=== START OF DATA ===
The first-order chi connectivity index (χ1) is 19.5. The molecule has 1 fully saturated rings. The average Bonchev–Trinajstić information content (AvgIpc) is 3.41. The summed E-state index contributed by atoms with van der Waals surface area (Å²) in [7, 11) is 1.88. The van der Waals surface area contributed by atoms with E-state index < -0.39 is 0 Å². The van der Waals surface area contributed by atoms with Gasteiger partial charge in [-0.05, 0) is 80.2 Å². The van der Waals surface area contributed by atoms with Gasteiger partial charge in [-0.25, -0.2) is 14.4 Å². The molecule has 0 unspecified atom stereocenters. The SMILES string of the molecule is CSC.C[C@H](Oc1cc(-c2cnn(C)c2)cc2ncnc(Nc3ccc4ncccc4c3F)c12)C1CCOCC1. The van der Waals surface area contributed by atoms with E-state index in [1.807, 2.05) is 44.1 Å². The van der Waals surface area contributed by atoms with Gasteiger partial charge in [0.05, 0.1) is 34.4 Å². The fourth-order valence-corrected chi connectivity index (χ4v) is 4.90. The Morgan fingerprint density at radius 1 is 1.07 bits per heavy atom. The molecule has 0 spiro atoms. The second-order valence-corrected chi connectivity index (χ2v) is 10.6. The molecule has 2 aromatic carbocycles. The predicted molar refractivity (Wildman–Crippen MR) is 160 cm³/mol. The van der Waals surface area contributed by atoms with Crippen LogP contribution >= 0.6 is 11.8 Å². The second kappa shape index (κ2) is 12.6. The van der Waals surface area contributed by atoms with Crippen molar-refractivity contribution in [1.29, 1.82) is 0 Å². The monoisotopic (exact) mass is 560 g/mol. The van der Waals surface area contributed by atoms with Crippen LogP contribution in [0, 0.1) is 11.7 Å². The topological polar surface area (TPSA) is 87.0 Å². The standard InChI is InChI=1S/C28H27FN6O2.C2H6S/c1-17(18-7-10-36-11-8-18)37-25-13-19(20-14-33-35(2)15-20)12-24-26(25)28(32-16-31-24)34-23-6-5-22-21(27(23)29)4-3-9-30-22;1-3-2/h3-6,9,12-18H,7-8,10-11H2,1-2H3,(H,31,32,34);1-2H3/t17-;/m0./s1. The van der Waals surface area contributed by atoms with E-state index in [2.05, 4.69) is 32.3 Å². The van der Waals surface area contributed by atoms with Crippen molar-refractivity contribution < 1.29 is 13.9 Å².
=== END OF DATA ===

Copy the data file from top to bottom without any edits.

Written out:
The first-order chi connectivity index (χ1) is 19.5. The molecule has 1 fully saturated rings. The average Bonchev–Trinajstić information content (AvgIpc) is 3.41. The summed E-state index contributed by atoms with van der Waals surface area (Å²) in [7, 11) is 1.88. The van der Waals surface area contributed by atoms with E-state index < -0.39 is 0 Å². The van der Waals surface area contributed by atoms with Gasteiger partial charge in [-0.05, 0) is 80.2 Å². The van der Waals surface area contributed by atoms with Gasteiger partial charge in [-0.25, -0.2) is 14.4 Å². The molecule has 0 unspecified atom stereocenters. The SMILES string of the molecule is CSC.C[C@H](Oc1cc(-c2cnn(C)c2)cc2ncnc(Nc3ccc4ncccc4c3F)c12)C1CCOCC1. The van der Waals surface area contributed by atoms with E-state index in [1.807, 2.05) is 44.1 Å². The van der Waals surface area contributed by atoms with Gasteiger partial charge in [0.05, 0.1) is 34.4 Å². The fourth-order valence-corrected chi connectivity index (χ4v) is 4.90. The Morgan fingerprint density at radius 1 is 1.07 bits per heavy atom. The molecule has 0 spiro atoms. The second-order valence-corrected chi connectivity index (χ2v) is 10.6. The molecule has 2 aromatic carbocycles. The predicted molar refractivity (Wildman–Crippen MR) is 160 cm³/mol. The van der Waals surface area contributed by atoms with Crippen LogP contribution >= 0.6 is 11.8 Å². The second kappa shape index (κ2) is 12.6. The van der Waals surface area contributed by atoms with Crippen molar-refractivity contribution in [1.29, 1.82) is 0 Å². The monoisotopic (exact) mass is 560 g/mol. The van der Waals surface area contributed by atoms with Crippen LogP contribution in [0, 0.1) is 11.7 Å². The topological polar surface area (TPSA) is 87.0 Å². The standard InChI is InChI=1S/C28H27FN6O2.C2H6S/c1-17(18-7-10-36-11-8-18)37-25-13-19(20-14-33-35(2)15-20)12-24-26(25)28(32-16-31-24)34-23-6-5-22-21(27(23)29)4-3-9-30-22;1-3-2/h3-6,9,12-18H,7-8,10-11H2,1-2H3,(H,31,32,34);1-2H3/t17-;/m0./s1. The van der Waals surface area contributed by atoms with E-state index in [2.05, 4.69) is 32.3 Å². The van der Waals surface area contributed by atoms with Crippen molar-refractivity contribution < 1.29 is 13.9 Å².